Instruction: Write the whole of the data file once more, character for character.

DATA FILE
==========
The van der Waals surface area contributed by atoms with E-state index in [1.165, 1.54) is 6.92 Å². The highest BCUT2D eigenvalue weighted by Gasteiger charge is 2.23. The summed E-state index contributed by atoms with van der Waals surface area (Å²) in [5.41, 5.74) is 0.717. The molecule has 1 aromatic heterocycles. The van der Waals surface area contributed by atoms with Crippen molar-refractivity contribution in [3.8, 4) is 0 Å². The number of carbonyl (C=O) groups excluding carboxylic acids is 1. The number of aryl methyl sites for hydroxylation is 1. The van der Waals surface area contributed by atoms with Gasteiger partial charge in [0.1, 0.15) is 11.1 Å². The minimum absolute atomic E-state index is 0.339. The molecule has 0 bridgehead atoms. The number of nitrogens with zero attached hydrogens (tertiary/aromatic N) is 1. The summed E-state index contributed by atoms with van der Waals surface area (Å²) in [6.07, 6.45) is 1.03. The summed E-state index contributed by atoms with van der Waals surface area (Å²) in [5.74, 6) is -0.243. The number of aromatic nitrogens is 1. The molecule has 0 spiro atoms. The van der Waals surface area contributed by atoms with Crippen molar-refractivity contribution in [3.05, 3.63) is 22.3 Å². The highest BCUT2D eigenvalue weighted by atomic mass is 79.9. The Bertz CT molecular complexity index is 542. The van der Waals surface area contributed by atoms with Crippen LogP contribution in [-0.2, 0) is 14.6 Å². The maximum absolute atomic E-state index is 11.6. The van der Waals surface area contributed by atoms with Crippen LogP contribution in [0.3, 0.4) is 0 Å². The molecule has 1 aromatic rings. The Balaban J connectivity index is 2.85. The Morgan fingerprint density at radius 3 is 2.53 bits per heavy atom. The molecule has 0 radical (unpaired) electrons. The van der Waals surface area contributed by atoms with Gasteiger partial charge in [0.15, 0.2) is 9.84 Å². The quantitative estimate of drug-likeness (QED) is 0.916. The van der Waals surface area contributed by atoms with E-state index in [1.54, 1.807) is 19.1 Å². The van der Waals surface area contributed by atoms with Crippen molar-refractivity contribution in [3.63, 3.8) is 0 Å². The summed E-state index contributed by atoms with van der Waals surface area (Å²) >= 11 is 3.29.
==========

The van der Waals surface area contributed by atoms with E-state index in [1.165, 1.54) is 6.92 Å². The highest BCUT2D eigenvalue weighted by Gasteiger charge is 2.23. The summed E-state index contributed by atoms with van der Waals surface area (Å²) in [5.41, 5.74) is 0.717. The molecule has 1 aromatic heterocycles. The van der Waals surface area contributed by atoms with Crippen molar-refractivity contribution in [3.8, 4) is 0 Å². The number of carbonyl (C=O) groups excluding carboxylic acids is 1. The number of aryl methyl sites for hydroxylation is 1. The van der Waals surface area contributed by atoms with Gasteiger partial charge in [0.1, 0.15) is 11.1 Å². The minimum absolute atomic E-state index is 0.339. The molecule has 0 bridgehead atoms. The number of nitrogens with zero attached hydrogens (tertiary/aromatic N) is 1. The summed E-state index contributed by atoms with van der Waals surface area (Å²) in [6.07, 6.45) is 1.03. The summed E-state index contributed by atoms with van der Waals surface area (Å²) in [5.74, 6) is -0.243. The number of aromatic nitrogens is 1. The molecule has 0 spiro atoms. The van der Waals surface area contributed by atoms with Crippen molar-refractivity contribution in [3.05, 3.63) is 22.3 Å². The highest BCUT2D eigenvalue weighted by atomic mass is 79.9. The Bertz CT molecular complexity index is 542. The van der Waals surface area contributed by atoms with Crippen LogP contribution in [-0.2, 0) is 14.6 Å². The maximum absolute atomic E-state index is 11.6. The van der Waals surface area contributed by atoms with Crippen LogP contribution in [0.3, 0.4) is 0 Å². The molecule has 1 aromatic rings. The Balaban J connectivity index is 2.85. The Morgan fingerprint density at radius 3 is 2.53 bits per heavy atom. The molecule has 0 radical (unpaired) electrons. The van der Waals surface area contributed by atoms with Gasteiger partial charge in [0.15, 0.2) is 9.84 Å². The quantitative estimate of drug-likeness (QED) is 0.916. The van der Waals surface area contributed by atoms with E-state index in [1.54, 1.807) is 19.1 Å². The van der Waals surface area contributed by atoms with Crippen molar-refractivity contribution in [3.63, 3.8) is 0 Å². The summed E-state index contributed by atoms with van der Waals surface area (Å²) >= 11 is 3.29.